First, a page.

Tuesday, December 22, 2015

Reader's Diary #1230- David Alexander Robertson (Writer), Scott B. Henderson: Betty / The Helen Betty Osborne Story

Betty: The Helen Betty Osborne Story was not the first time that David Alexander Robertson tackled the story of Helen Betty Osborne with a comic book. In 2009 he had also collaborated with Madison Blackstone on The Life of Helen Betty Osborne: A Graphic Novel.

Disappointingly, however, I'm not entirely sure he much improved upon the first attempt as largely my issues with this book are the same as those written by reviewers Peters and Joyal regarding the 2009 book. There's no denying that this is an important story, with themes of violence and racism running deep. Helen Betty Osborne's life was ended tragically and an even larger tragedy would be forgetting her. For that Robertson should be commended.

However, I do hope that there will be a telling that better captures who she was. Initially in Betty, we get some of that as we hear her and her friend Eva discussing her fears about leaving for residential school and her dreams of becoming a teacher. Quickly, however, it starts to feel too much like a news report. There are details, but no depth. Murdered at such a young age, who Betty would have become we'll sadly never know. But I also wanted to know who she was before that. Perhaps that is, to a small degree, a success of the book: having created a longing for better understanding of her humanity, as well as the humanity of victims like her, rather than statistics.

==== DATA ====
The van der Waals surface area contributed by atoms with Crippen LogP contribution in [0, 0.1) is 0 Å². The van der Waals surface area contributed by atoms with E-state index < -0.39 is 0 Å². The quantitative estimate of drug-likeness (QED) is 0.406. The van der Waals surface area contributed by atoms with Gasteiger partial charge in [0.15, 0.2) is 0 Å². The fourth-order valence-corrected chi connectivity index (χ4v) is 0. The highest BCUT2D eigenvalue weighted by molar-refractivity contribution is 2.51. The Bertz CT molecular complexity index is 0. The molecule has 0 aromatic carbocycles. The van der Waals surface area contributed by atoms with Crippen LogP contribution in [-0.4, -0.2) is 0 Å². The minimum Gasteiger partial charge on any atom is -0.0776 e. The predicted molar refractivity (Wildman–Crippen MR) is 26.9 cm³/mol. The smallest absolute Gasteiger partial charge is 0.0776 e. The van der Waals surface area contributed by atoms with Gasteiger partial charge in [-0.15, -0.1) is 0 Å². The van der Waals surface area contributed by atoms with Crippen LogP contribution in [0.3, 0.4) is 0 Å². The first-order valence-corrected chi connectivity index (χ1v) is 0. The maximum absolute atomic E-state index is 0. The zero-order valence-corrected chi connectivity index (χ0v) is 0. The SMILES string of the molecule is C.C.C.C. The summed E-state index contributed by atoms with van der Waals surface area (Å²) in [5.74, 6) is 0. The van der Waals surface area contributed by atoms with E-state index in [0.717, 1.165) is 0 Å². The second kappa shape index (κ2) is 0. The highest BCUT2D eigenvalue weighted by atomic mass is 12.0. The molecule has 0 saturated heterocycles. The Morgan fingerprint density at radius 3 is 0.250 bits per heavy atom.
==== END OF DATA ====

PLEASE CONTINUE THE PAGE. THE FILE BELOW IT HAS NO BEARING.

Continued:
Still, I'll reiterate that I don't think short comics are the best venue for a biography. I think that a real life needs more time and space to explore the complexities of who they are. She deserves more than 30 pages.

Earlier this year I also reviewed David Alexander Robertson's The Peacemaker Thenadelthur. In some regards, Betty is an improvement over that one. The frame story of Betty, involving a Murdered and Missing Aboriginal Women protest, is far more successful than the class presentation frame of The Peacemaker, as the protest is far more immediately relevant and important.

Henderson's art is serviceable if not a tad underwhelming.

1 comment:

Barbara Bruederlin said...

It really does seem an odd choice for a venue to tell the story of Helen Betty Osborne. A shame it doesn't really work, but perhaps not surprising.